Context in Ignatian Education

In my last post I mentioned I would be returning to some key movements in the foundations of Ignatian education in the hopes of re-animating our mission and purpose as educators faithful to the Jesuit tradition. I invited readers to consider an institutional examen, to bring the tools and resources of the discernment of spirits to bear upon instiutional evaluation. To begin, I drew attention to the roots of Ignatian spirituality—to the Spiritual Exercises and to the First Principle and Foundation.

Today, thinking about all that's in the news, I was reminded of a passage from "Ignatian Pedagogy: A Practical Approach." I want to focus on this part:

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Similarly, personal care and concern for the individual, which is a hallmark of Jesuit education, requires that the teacher become as conversant as possible with the life experience of the learner. Since human experience, always the starting point in an Ignatian pedagogy, never occurs in a vacuum, we must know as much as we can about the actual context within which teaching and learning take place. As teachers, therefore, we need to understand the world of the student, including the ways in which family, friends, peers, youth culture and mores as well as social pressures, school life, politics, economics, religion, media, art, music, and other realities impact that world and affect the student for better or worse. Indeed, from time to time we should work seriously with students to reflect on the contextual realities of both our worlds. What are forces at work in them? How do they experience those forces influencing their attitudes, values and beliefs, and shaping our perceptions, judgments and choices? How do world experiences affect the very way in which students learn, helping to mold their habitual patterns of thinking and acting?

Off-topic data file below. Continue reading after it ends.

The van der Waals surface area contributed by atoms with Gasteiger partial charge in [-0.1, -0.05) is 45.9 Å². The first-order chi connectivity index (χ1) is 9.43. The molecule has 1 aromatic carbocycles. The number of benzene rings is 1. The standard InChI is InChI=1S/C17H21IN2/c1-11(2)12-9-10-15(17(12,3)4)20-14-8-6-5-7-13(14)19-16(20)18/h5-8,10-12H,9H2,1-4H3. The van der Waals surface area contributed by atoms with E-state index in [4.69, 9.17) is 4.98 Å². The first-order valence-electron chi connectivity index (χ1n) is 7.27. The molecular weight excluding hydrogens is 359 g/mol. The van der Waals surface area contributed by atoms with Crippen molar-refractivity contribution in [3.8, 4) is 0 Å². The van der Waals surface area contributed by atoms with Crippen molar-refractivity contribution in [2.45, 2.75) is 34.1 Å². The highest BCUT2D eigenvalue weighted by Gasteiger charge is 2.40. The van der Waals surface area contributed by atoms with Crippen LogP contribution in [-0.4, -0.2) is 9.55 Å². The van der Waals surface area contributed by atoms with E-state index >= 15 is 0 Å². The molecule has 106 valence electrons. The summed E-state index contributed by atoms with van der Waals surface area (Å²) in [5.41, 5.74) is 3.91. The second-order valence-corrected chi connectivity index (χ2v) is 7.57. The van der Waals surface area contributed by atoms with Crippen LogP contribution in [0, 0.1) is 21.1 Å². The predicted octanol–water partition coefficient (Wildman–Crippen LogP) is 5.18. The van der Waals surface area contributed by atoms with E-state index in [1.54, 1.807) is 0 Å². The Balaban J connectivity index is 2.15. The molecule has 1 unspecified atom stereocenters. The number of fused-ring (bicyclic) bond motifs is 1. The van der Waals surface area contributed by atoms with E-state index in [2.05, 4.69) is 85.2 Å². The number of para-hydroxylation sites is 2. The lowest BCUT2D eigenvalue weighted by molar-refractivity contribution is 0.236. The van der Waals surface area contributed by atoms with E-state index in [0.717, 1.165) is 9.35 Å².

Context. Context is crucial for an Ignatian educator. We must know the world that shapes our students, the forces and factors that shape their judgments and preoccupations. We must be familiar with their milieu.

Last year I spoke about this in terms of the "teacher as cartographer." Questions we might consider are: What do we look to—what data, what media, what evidence—to understand our students' context? And how do we understand this context knowing that we, too, are coming from a specific place, knowing that no one is truly a fully impartial, objective observer? How do we approach teaching and learning when we consider that it's a meeting of minds always in need of refinement and purification?

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